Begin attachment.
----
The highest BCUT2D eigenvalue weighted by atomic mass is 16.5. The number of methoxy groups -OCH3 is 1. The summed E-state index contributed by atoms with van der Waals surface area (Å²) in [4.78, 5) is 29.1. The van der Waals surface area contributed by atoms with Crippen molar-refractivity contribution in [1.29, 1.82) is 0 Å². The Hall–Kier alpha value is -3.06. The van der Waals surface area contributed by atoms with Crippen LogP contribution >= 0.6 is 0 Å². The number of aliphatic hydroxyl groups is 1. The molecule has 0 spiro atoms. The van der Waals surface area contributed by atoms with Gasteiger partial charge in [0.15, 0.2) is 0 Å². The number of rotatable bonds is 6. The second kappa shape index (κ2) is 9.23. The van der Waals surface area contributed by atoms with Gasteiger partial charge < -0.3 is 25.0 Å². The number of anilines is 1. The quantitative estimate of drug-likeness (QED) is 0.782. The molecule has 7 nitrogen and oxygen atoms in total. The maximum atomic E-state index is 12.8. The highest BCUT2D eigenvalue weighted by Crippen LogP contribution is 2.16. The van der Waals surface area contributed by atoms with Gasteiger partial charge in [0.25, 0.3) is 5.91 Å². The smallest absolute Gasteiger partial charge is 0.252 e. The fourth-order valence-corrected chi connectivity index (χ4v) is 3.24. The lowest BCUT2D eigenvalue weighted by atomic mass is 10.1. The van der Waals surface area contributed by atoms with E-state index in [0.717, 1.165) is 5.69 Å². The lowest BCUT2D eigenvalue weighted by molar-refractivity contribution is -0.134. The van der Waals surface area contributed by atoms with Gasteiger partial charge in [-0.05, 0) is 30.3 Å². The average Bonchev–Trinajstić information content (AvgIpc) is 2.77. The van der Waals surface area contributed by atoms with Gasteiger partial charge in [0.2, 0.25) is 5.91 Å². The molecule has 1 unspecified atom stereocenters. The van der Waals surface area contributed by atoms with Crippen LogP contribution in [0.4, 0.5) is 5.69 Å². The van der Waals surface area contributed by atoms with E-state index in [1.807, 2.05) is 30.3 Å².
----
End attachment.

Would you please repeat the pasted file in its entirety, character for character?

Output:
The highest BCUT2D eigenvalue weighted by atomic mass is 16.5. The number of methoxy groups -OCH3 is 1. The summed E-state index contributed by atoms with van der Waals surface area (Å²) in [4.78, 5) is 29.1. The van der Waals surface area contributed by atoms with Crippen molar-refractivity contribution in [1.29, 1.82) is 0 Å². The Hall–Kier alpha value is -3.06. The van der Waals surface area contributed by atoms with Crippen LogP contribution >= 0.6 is 0 Å². The number of aliphatic hydroxyl groups is 1. The molecule has 0 spiro atoms. The van der Waals surface area contributed by atoms with Gasteiger partial charge in [0.15, 0.2) is 0 Å². The number of rotatable bonds is 6. The second kappa shape index (κ2) is 9.23. The van der Waals surface area contributed by atoms with Gasteiger partial charge < -0.3 is 25.0 Å². The number of anilines is 1. The quantitative estimate of drug-likeness (QED) is 0.782. The molecule has 7 nitrogen and oxygen atoms in total. The maximum atomic E-state index is 12.8. The highest BCUT2D eigenvalue weighted by Crippen LogP contribution is 2.16. The van der Waals surface area contributed by atoms with Gasteiger partial charge in [0.25, 0.3) is 5.91 Å². The smallest absolute Gasteiger partial charge is 0.252 e. The fourth-order valence-corrected chi connectivity index (χ4v) is 3.24. The lowest BCUT2D eigenvalue weighted by atomic mass is 10.1. The van der Waals surface area contributed by atoms with E-state index in [0.717, 1.165) is 5.69 Å². The lowest BCUT2D eigenvalue weighted by molar-refractivity contribution is -0.134. The van der Waals surface area contributed by atoms with Gasteiger partial charge in [-0.05, 0) is 30.3 Å². The average Bonchev–Trinajstić information content (AvgIpc) is 2.77. The van der Waals surface area contributed by atoms with Gasteiger partial charge in [0.2, 0.25) is 5.91 Å². The molecule has 1 unspecified atom stereocenters. The van der Waals surface area contributed by atoms with Crippen LogP contribution in [0.4, 0.5) is 5.69 Å². The van der Waals surface area contributed by atoms with E-state index in [1.807, 2.05) is 30.3 Å².